I dunno, maybe I’ll write poetry or something?

But what is ‘the project’?

The current working title is The Glimmering. I’ve been poking at the idea for the better part of this century so far, though the seeds were probably planted late in the last millennium. It’s matured through a few iterations and probably wouldn’t be recognisable now to the me of 1998.

The current iteration is a (or will be) series of novels chronicling the stories of several characters spanning a few hundred years in a world dealing with the crisis of magic, which isn’t native or natural to the environment. There are dragons (of a sort), zombies (of a sort), demon possessions (sort of), pirates, political intrigues, romances, wars… you know, everything you’d expect from a series of fantasy novels, except all grimdark and shit.

I don’t write young adult fiction.

There’s a lot of work to do and a vast amount of content to pull together to help me build the world, the characters, and the overall story from a multitude of plotlines.

All of which would be shared with you – if you subscribe.

Would you pay for this?

The crux of the matter; is this sort of content worth paying a subscription-type fee similar to that of Patreon?

The idea is essentially the same as that platform – support/encourage/help a writer (me) while they (I) work and get access to that work as they (I) go.

I know for certain that it would help me produce content of all sorts knowing there are people willing to pay for access because they’re genuinely interested in what I create. It would feel more like something I’m doing for them than for myself, which I’ve already established above doesn’t work for me – at all.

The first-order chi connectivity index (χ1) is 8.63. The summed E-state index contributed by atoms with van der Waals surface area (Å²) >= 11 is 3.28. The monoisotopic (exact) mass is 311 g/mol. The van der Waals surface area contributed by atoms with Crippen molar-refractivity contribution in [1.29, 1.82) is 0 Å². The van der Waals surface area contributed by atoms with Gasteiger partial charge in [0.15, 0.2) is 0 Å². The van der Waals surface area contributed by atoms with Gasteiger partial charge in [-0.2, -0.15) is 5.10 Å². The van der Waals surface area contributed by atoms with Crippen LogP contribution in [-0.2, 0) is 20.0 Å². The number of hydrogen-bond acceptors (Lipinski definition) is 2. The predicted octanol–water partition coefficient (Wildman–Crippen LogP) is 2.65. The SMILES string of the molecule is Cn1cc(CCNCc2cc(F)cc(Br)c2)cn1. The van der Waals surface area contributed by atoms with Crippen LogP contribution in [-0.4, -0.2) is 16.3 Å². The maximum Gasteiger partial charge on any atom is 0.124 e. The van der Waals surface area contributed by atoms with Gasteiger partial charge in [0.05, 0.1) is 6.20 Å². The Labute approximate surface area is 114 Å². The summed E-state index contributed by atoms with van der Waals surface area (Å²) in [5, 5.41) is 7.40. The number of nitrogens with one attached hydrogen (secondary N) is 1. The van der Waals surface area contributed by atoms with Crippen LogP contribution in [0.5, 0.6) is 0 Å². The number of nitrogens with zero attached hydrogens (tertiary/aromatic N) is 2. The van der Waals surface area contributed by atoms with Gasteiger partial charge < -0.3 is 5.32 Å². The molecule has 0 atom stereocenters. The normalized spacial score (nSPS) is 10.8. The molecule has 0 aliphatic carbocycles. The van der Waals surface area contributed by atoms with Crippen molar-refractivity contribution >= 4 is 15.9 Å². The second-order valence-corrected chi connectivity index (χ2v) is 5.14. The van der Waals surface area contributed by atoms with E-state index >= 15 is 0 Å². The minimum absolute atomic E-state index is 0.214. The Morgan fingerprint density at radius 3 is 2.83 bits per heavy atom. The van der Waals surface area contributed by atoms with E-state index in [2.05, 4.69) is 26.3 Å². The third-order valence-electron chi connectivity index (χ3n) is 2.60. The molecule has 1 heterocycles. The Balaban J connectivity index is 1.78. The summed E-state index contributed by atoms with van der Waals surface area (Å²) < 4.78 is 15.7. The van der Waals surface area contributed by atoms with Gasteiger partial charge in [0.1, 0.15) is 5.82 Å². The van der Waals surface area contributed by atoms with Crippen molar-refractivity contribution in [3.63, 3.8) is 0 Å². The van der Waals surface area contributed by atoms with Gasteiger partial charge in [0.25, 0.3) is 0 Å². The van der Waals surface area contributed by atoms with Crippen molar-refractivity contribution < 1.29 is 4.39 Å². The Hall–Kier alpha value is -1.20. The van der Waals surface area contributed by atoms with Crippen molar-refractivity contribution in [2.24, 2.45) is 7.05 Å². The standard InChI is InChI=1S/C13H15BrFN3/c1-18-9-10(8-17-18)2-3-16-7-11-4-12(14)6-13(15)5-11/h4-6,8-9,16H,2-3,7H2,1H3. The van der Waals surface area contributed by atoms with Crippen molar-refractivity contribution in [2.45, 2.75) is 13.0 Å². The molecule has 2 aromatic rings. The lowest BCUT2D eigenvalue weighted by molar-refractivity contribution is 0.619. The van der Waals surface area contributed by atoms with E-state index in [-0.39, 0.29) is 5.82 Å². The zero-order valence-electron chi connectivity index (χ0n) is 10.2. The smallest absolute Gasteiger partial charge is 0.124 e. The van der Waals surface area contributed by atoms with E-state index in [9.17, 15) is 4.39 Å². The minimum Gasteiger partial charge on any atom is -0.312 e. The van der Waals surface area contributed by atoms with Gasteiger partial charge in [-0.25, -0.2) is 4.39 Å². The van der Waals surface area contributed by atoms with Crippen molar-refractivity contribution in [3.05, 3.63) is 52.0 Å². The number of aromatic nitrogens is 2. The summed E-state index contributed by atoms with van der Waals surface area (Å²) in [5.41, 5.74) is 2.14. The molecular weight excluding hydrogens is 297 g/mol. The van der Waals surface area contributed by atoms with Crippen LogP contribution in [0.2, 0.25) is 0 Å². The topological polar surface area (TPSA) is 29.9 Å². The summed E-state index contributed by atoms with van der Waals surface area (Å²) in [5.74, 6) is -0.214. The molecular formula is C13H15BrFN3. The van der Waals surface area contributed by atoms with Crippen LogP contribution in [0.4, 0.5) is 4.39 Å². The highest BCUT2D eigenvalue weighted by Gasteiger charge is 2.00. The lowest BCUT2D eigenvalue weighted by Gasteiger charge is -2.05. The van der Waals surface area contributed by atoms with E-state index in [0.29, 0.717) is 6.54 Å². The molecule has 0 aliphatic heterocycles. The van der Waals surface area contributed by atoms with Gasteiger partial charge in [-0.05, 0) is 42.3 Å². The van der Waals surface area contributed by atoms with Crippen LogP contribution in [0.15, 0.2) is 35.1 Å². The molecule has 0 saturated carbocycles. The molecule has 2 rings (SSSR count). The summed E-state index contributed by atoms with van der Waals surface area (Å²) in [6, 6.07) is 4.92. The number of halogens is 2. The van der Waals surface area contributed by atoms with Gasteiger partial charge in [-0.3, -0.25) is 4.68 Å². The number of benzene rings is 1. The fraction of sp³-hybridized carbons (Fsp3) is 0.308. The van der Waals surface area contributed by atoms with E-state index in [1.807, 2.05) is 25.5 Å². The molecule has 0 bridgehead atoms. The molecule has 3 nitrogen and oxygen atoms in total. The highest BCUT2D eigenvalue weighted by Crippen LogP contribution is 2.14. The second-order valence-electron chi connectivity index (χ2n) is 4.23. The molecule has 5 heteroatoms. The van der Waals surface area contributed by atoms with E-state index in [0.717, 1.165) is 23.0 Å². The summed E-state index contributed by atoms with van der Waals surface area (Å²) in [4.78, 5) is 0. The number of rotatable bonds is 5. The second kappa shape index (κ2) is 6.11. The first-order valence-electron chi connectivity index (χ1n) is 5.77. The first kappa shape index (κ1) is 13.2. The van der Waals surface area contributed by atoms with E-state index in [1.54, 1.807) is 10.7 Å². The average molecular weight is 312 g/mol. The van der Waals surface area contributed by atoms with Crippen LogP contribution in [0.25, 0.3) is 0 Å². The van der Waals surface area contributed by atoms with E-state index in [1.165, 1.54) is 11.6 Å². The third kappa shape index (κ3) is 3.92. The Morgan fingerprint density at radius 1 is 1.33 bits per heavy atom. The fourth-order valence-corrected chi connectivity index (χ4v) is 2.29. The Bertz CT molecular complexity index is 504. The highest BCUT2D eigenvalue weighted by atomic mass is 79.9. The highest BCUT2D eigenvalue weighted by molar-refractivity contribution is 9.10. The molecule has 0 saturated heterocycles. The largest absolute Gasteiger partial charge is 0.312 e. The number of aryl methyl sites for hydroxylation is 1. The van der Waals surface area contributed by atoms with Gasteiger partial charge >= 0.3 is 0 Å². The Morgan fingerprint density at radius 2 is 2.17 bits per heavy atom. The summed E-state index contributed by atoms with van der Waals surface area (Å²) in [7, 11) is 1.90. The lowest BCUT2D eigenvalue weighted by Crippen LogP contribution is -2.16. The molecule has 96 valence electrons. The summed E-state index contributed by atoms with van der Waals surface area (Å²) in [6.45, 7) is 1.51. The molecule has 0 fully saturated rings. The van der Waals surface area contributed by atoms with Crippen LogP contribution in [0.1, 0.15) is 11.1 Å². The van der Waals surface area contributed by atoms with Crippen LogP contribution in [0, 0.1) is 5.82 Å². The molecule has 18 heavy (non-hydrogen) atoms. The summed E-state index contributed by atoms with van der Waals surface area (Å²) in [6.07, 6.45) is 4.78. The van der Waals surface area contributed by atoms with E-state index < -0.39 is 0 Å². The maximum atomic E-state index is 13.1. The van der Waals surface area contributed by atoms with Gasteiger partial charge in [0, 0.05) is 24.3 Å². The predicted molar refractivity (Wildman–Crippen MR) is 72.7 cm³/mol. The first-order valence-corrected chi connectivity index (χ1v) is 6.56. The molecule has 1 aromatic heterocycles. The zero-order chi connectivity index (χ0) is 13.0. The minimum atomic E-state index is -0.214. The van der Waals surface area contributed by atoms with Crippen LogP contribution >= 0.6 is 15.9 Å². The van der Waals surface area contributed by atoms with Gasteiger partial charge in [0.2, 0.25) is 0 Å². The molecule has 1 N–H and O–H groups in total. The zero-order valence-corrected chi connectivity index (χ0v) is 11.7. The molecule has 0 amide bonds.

I confess…

I feel really uncomfortable proposing this as an idea. I definitely don’t feel in the least deserving of money for the project in its current state, but I have a feeling a lot of creators feel that way when they first ask for this kind of help to get their projects underway. Isn’t that how Patreon started?

This brings me to the part I’ve been waffling on so long to avoid…

What’s it worth?

What would you (yes, you) be prepared to pay for access to it if you’re interested?

Would you prefer to pay weekly or monthly?

Would $10US a month be too high? Too low?

Given this is actually less about making money than creating personal accountability, I’d rather ask for a little and get lots of people interested than asking for a lot and only interest two people.

Frankly, I’d be happy just to cover my modest monthly web host fees.

Payment types

And, of course, there’s the issue of how to manage these payments.

I’ll say up front that I’m not at all comfortable with the idea of being responsible for anyone’s bank details. I’d never forgive myself if that sort of information was hacked! I do have some confidence in PayPal, however. If I were to go ahead with this project, I’d use that.

I haven’t yet investigated how that might be achieved, but my goal would be to provide the most secure payments possible. PayPal has a whole lot of user protections to ensure subscriber security.

So, what am I asking for right now?

If this idea interests you and you’d like to be a patron of my creation, I’d like to know how much you think is a fair subscription fee, and whether you think weekly or monthly would work best. Perhaps I can offer both.

You can leave a comment below or get in touch with me via whatever platform we share to let me know your thoughts.


I’m going to allocate a section of my website to share all the content associated with my novel series, The Glimmering. If you’d be interested in subscribing to this content, get in touch with me to let me know how much and how often you think is a fair subscription!

So, wotcha think?